Intel Core i9-10900K leak hints that the CPU is ready to lead the charge against Ryzen 3000

Intel’s Core i9-10900Okay has been the topic of one other benchmark leak as we come nearer to its launch (preceded by a attainable unveiling on the finish of April), and this recent outcome might assist to calm fears that Comet Lake chips would possibly simply battle within the face of AMD’s Ryzen line-up.

The Geekbench 5 outcome was uncovered by Tum_Apisak, who’s the supply of lots of leaked benchmarks on Twitter.

The incoming flagship Core i9-10900Okay managed to document a single-core results of 1,437, and in multi-core the CPU hit 11,390 (assuming this benchmark isn’t fabricated in some method, after all).

In comparison with the processor it would succeed, the Core i9-9900Okay, that’s a fairly appreciable increase – this hit 1,340 in single-core and eight,788 in multi-core (though not in an similar system, so now we have to bear that firmly in thoughts – there might have been totally different portions and spec of system reminiscence, for instance).

At any charge, by way of multi-core with this specific comparability, we’re an nearly 30% leap in efficiency with the incoming 10th-gen processor.

So sure, that’s spectacular, however then we’d count on the Comet Lake providing to outdo the earlier flagship, after all. The factor is that a number of the previous leaked benchmarks have indicated that we might not get that much of a relative boost, so this would seem to put paid to any of those fears (along with worries that Intel might be struggling to tame the power consumption of the 10900K, perhaps, as we’ve also heard on the grapevine).

As we get closer to the release of the processor, of course it makes sense that any leaked benchmark result would be more in line with the performance we might expect from the finished release version of the CPU (as opposed to engineering samples which are somewhat hampered due to being early versions of the silicon).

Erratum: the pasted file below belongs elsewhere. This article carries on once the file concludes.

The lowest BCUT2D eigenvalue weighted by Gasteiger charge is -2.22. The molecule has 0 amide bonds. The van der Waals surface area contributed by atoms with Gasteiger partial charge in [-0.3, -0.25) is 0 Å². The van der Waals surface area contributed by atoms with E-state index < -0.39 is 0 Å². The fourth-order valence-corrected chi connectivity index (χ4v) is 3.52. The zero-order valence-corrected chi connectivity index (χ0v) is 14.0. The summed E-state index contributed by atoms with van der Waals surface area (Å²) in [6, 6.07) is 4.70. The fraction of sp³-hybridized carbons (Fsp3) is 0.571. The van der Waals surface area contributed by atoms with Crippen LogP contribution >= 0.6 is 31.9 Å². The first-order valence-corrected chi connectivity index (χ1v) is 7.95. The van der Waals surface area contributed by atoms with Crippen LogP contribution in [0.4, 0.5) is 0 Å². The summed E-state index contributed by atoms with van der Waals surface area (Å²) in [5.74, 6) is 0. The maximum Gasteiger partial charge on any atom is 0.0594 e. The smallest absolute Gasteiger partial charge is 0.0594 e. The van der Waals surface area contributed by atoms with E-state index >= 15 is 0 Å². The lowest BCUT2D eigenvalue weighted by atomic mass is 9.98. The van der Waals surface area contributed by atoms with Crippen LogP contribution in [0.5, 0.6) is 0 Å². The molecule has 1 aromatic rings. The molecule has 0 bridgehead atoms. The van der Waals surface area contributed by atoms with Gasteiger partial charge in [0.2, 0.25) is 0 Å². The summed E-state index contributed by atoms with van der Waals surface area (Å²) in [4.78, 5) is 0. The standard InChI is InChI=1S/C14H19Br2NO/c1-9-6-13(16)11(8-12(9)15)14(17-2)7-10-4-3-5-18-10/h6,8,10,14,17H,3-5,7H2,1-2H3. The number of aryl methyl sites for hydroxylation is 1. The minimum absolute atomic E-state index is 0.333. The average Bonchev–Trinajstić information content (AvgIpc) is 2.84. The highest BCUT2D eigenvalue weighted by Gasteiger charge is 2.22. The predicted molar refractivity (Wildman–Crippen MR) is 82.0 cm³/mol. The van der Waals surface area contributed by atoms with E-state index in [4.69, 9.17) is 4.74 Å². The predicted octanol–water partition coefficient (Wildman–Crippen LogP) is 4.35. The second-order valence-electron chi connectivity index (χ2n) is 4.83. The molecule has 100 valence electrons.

Getting more out of 14nm

Given that the 10900K has 25% more cores than the 9900K (10 versus 8), with no other factors coming to bear, you’d expect a roughly similar increase in multi-core performance – so the 30% figure shows that Intel has still been able to squeeze more out of its 14nm process. Of course, upping the maximum boost slightly from 5GHz to 5.1GHz (as per the rumor mill) would help in that regard, but may not entirely account for the extra horsepower, which is presumably due to Intel’s further refinements of 14nm with Comet Lake.

Refinements that must be increasingly difficult to make at this point, given how hard Intel has had to push 14nm (and for so long). Which is another reason why folks were somewhat concerned about the sort of performance we might get with 10th-gen desktop processors compared to current offerings.

Of course, all this remains speculation at this point, so we shouldn’t get carried away with any of this theorizing; but at least the latest indications are more positive than some of the previous buzz we’ve heard.

Intel needs to produce something special to help combat the success of Ryzen 3000 in the desktop arena, which has been storming ahead for AMD. And of course Ryzen 4000 isn’t too far away either, with even bigger potential gains for AMD, which might mean Intel could take action on the pricing front (it has been dropping CPU prices elsewhere in recent times, after all).

Running against that possibility is the fact that Intel isn’t known for coming in from the get-go with competitive pricing in a new product line, but as ever, we shall see when Comet Lake actually launches.

Via Tom’s Hardware

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